Our side is meaningful and although the campaign has cause anger which still exists, it is against the leaders of the leave campaign who for the most part were feathering their own nests and not at the ordinary man in the street voter who cast his according to the information he had, rightly or wrongly but for the most part in good faith; there is a difference.

You have shown that you do mean well in this last post but meanwhile you will have to excuse me on a personal note if I continue to fight my corner which I fervently believe in and sincerely believe it is the right way for the future of our country and make no general excuses for that so we will have to agree to disagree and hope it all comes out well in the wash for all our sakes.

 

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30 minutes ago, coldcomfort said:

Well I think I've found a solution to your problem Mike. Reverese your C/W ratio, or even improve in to 11 months C and 1 month W. Simples really:D 

What's that all about?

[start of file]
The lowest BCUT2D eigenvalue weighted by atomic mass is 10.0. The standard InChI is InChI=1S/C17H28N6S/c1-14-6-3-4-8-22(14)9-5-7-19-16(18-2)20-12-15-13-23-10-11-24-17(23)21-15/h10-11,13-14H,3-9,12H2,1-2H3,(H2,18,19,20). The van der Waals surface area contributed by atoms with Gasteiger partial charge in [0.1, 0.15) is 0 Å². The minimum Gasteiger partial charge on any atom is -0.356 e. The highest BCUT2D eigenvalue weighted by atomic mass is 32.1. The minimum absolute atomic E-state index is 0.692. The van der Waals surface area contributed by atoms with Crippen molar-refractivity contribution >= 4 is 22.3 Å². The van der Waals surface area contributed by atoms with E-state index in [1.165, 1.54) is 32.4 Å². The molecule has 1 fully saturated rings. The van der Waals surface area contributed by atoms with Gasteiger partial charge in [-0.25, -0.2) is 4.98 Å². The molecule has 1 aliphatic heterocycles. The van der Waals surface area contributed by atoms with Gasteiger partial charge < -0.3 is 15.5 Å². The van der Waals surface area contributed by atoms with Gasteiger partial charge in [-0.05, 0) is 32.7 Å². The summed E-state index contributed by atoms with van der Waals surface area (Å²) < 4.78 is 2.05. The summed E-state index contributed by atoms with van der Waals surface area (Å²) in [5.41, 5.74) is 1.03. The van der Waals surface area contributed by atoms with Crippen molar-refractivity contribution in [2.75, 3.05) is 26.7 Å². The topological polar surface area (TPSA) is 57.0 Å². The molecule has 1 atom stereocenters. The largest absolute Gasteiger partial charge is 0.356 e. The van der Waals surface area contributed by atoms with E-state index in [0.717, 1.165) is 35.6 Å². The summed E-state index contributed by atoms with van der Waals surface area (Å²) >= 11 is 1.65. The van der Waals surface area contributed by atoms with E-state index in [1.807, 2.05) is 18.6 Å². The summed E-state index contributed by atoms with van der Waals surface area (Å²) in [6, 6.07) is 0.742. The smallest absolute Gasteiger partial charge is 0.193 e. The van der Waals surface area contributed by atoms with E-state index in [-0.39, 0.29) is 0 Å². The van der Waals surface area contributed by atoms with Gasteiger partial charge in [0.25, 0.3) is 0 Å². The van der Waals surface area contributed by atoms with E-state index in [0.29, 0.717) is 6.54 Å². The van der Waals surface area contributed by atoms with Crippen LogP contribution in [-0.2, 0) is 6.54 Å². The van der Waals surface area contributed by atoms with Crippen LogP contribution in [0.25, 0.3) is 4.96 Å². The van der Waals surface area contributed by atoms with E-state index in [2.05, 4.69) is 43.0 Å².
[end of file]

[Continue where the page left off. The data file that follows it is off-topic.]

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Some people may like this one :)

 

eu dog.jpg

Edited by mike Meehan

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19 minutes ago, mike Meehan said:

whilst the majority of the EU people coming in are young and fit requiring less of these services.

You forget about the increasing strain on maternity units

"1 Between 2000 and 2010 births in England increased by over 114,000 – from 572,826 to 687,007. Immigration has been the key factor fuelling this increase: three quarters of the increase in births was to women born outside the UK. Overall, in 2010, over a quarter of all live births in England were to mothers born abroad. The proportion of such births has grown consistently every year in succession since 1990, doubling over the past decade – from approximately 92,000 in 2000 to almost 180,000 in 2010 – this is nearly 500 on average every day"